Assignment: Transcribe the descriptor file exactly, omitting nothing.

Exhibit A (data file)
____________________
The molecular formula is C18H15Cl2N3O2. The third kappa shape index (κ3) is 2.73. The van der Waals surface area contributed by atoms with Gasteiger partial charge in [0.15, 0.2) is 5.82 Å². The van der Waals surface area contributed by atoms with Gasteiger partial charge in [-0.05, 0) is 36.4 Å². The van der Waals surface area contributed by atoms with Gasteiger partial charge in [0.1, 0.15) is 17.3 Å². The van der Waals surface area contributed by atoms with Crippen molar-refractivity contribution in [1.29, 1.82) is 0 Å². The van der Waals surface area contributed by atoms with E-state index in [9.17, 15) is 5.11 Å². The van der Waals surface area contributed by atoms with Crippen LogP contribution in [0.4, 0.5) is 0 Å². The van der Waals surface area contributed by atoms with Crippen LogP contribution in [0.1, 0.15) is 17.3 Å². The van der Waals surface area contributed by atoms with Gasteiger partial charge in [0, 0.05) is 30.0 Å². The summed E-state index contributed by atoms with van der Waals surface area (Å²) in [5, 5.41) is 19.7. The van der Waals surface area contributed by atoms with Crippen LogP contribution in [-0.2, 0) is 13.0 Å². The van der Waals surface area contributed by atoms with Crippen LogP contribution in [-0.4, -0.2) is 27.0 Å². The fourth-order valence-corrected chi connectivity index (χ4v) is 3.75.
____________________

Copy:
The molecular formula is C18H15Cl2N3O2. The third kappa shape index (κ3) is 2.73. The van der Waals surface area contributed by atoms with Gasteiger partial charge in [0.15, 0.2) is 5.82 Å². The van der Waals surface area contributed by atoms with Gasteiger partial charge in [-0.05, 0) is 36.4 Å². The van der Waals surface area contributed by atoms with Gasteiger partial charge in [0.1, 0.15) is 17.3 Å². The van der Waals surface area contributed by atoms with Crippen molar-refractivity contribution in [1.29, 1.82) is 0 Å². The van der Waals surface area contributed by atoms with E-state index in [9.17, 15) is 5.11 Å². The van der Waals surface area contributed by atoms with Crippen LogP contribution in [0.4, 0.5) is 0 Å². The van der Waals surface area contributed by atoms with Crippen LogP contribution in [0.1, 0.15) is 17.3 Å². The van der Waals surface area contributed by atoms with Gasteiger partial charge in [0, 0.05) is 30.0 Å². The summed E-state index contributed by atoms with van der Waals surface area (Å²) in [5, 5.41) is 19.7. The van der Waals surface area contributed by atoms with Crippen LogP contribution in [-0.2, 0) is 13.0 Å². The van der Waals surface area contributed by atoms with Crippen LogP contribution in [-0.4, -0.2) is 27.0 Å². The fourth-order valence-corrected chi connectivity index (χ4v) is 3.75.